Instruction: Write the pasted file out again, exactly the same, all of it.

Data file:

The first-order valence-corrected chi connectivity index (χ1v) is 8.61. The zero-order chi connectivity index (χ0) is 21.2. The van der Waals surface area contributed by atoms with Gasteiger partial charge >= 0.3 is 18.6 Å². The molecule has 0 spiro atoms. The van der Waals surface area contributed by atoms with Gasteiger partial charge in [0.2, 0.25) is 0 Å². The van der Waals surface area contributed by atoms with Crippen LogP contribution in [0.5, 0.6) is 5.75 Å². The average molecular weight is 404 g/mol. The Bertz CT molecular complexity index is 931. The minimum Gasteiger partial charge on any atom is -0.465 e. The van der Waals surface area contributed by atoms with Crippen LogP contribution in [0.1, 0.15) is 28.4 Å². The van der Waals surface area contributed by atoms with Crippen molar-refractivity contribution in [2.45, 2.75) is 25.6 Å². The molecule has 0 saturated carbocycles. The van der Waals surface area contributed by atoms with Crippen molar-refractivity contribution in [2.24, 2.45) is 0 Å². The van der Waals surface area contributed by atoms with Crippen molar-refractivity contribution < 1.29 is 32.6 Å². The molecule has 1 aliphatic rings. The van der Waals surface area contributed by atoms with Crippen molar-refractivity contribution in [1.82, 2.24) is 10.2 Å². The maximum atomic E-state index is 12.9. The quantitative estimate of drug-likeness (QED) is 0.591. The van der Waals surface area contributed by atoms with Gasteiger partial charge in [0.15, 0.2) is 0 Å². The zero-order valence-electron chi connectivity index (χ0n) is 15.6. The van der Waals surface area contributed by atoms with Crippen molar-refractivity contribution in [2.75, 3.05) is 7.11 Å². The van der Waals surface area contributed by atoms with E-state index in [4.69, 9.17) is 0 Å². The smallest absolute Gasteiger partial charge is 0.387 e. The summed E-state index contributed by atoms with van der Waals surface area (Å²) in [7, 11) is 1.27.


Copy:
The first-order valence-corrected chi connectivity index (χ1v) is 8.61. The zero-order chi connectivity index (χ0) is 21.2. The van der Waals surface area contributed by atoms with Gasteiger partial charge >= 0.3 is 18.6 Å². The molecule has 0 spiro atoms. The van der Waals surface area contributed by atoms with Gasteiger partial charge in [0.2, 0.25) is 0 Å². The van der Waals surface area contributed by atoms with Crippen LogP contribution in [0.5, 0.6) is 5.75 Å². The average molecular weight is 404 g/mol. The Bertz CT molecular complexity index is 931. The minimum Gasteiger partial charge on any atom is -0.465 e. The van der Waals surface area contributed by atoms with Crippen LogP contribution in [0.1, 0.15) is 28.4 Å². The van der Waals surface area contributed by atoms with Crippen molar-refractivity contribution in [2.45, 2.75) is 25.6 Å². The molecule has 0 saturated carbocycles. The van der Waals surface area contributed by atoms with Crippen molar-refractivity contribution in [2.24, 2.45) is 0 Å². The van der Waals surface area contributed by atoms with Crippen molar-refractivity contribution < 1.29 is 32.6 Å². The molecule has 1 aliphatic rings. The van der Waals surface area contributed by atoms with Crippen molar-refractivity contribution in [1.82, 2.24) is 10.2 Å². The maximum atomic E-state index is 12.9. The quantitative estimate of drug-likeness (QED) is 0.591. The van der Waals surface area contributed by atoms with Gasteiger partial charge in [0.15, 0.2) is 0 Å². The zero-order valence-electron chi connectivity index (χ0n) is 15.6. The van der Waals surface area contributed by atoms with Crippen molar-refractivity contribution in [2.75, 3.05) is 7.11 Å². The van der Waals surface area contributed by atoms with E-state index in [4.69, 9.17) is 0 Å². The smallest absolute Gasteiger partial charge is 0.387 e. The summed E-state index contributed by atoms with van der Waals surface area (Å²) in [7, 11) is 1.27.